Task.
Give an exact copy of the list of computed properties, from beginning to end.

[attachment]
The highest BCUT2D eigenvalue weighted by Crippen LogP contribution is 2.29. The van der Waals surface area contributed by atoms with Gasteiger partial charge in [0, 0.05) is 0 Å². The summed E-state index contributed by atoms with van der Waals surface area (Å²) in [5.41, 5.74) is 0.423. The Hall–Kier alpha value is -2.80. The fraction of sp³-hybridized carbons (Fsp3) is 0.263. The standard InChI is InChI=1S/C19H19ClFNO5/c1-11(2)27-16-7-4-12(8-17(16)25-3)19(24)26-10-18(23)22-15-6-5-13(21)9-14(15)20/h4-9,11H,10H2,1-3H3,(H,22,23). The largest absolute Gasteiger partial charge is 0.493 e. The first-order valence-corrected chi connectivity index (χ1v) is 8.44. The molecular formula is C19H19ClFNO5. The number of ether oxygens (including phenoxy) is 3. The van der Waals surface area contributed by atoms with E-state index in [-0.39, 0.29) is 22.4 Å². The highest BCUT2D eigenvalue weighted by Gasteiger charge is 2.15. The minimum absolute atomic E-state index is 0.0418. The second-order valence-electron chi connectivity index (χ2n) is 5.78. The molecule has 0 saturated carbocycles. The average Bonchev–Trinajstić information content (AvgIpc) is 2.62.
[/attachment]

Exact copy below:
The highest BCUT2D eigenvalue weighted by Crippen LogP contribution is 2.29. The van der Waals surface area contributed by atoms with Gasteiger partial charge in [0, 0.05) is 0 Å². The summed E-state index contributed by atoms with van der Waals surface area (Å²) in [5.41, 5.74) is 0.423. The Hall–Kier alpha value is -2.80. The fraction of sp³-hybridized carbons (Fsp3) is 0.263. The standard InChI is InChI=1S/C19H19ClFNO5/c1-11(2)27-16-7-4-12(8-17(16)25-3)19(24)26-10-18(23)22-15-6-5-13(21)9-14(15)20/h4-9,11H,10H2,1-3H3,(H,22,23). The largest absolute Gasteiger partial charge is 0.493 e. The first-order valence-corrected chi connectivity index (χ1v) is 8.44. The molecular formula is C19H19ClFNO5. The number of ether oxygens (including phenoxy) is 3. The van der Waals surface area contributed by atoms with E-state index in [-0.39, 0.29) is 22.4 Å². The highest BCUT2D eigenvalue weighted by Gasteiger charge is 2.15. The minimum absolute atomic E-state index is 0.0418. The second-order valence-electron chi connectivity index (χ2n) is 5.78. The molecule has 0 saturated carbocycles. The average Bonchev–Trinajstić information content (AvgIpc) is 2.62.